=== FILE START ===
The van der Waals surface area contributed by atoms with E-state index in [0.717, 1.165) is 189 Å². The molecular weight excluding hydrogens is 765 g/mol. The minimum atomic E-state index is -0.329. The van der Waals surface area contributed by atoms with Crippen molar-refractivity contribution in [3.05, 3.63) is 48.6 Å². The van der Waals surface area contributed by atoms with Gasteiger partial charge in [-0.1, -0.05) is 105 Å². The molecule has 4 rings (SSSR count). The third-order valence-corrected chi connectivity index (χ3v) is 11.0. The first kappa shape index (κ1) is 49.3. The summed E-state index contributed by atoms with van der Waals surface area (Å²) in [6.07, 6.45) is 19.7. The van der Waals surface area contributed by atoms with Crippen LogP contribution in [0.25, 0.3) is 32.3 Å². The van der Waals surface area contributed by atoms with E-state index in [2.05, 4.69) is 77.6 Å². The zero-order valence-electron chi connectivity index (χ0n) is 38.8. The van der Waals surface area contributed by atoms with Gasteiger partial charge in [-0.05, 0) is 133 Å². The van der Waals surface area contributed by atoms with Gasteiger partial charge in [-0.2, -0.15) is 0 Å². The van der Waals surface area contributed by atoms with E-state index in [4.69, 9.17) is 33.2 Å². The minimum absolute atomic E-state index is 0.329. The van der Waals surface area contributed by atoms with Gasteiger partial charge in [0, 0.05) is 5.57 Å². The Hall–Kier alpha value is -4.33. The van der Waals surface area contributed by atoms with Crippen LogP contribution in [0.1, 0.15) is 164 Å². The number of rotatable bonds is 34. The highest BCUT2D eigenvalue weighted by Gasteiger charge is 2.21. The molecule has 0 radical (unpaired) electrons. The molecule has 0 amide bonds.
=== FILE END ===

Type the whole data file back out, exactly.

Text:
The van der Waals surface area contributed by atoms with E-state index in [0.717, 1.165) is 189 Å². The molecular weight excluding hydrogens is 765 g/mol. The minimum atomic E-state index is -0.329. The van der Waals surface area contributed by atoms with Crippen molar-refractivity contribution in [3.05, 3.63) is 48.6 Å². The van der Waals surface area contributed by atoms with Gasteiger partial charge in [-0.1, -0.05) is 105 Å². The molecule has 4 rings (SSSR count). The third-order valence-corrected chi connectivity index (χ3v) is 11.0. The first kappa shape index (κ1) is 49.3. The summed E-state index contributed by atoms with van der Waals surface area (Å²) in [6.07, 6.45) is 19.7. The van der Waals surface area contributed by atoms with Crippen LogP contribution in [0.25, 0.3) is 32.3 Å². The van der Waals surface area contributed by atoms with E-state index in [2.05, 4.69) is 77.6 Å². The zero-order valence-electron chi connectivity index (χ0n) is 38.8. The van der Waals surface area contributed by atoms with Gasteiger partial charge in [-0.05, 0) is 133 Å². The van der Waals surface area contributed by atoms with Gasteiger partial charge in [-0.2, -0.15) is 0 Å². The van der Waals surface area contributed by atoms with E-state index in [4.69, 9.17) is 33.2 Å². The minimum absolute atomic E-state index is 0.329. The van der Waals surface area contributed by atoms with Gasteiger partial charge in [0, 0.05) is 5.57 Å². The Hall–Kier alpha value is -4.33. The van der Waals surface area contributed by atoms with Crippen LogP contribution in [0.1, 0.15) is 164 Å². The number of rotatable bonds is 34. The highest BCUT2D eigenvalue weighted by Gasteiger charge is 2.21. The molecule has 0 radical (unpaired) electrons. The molecule has 0 amide bonds.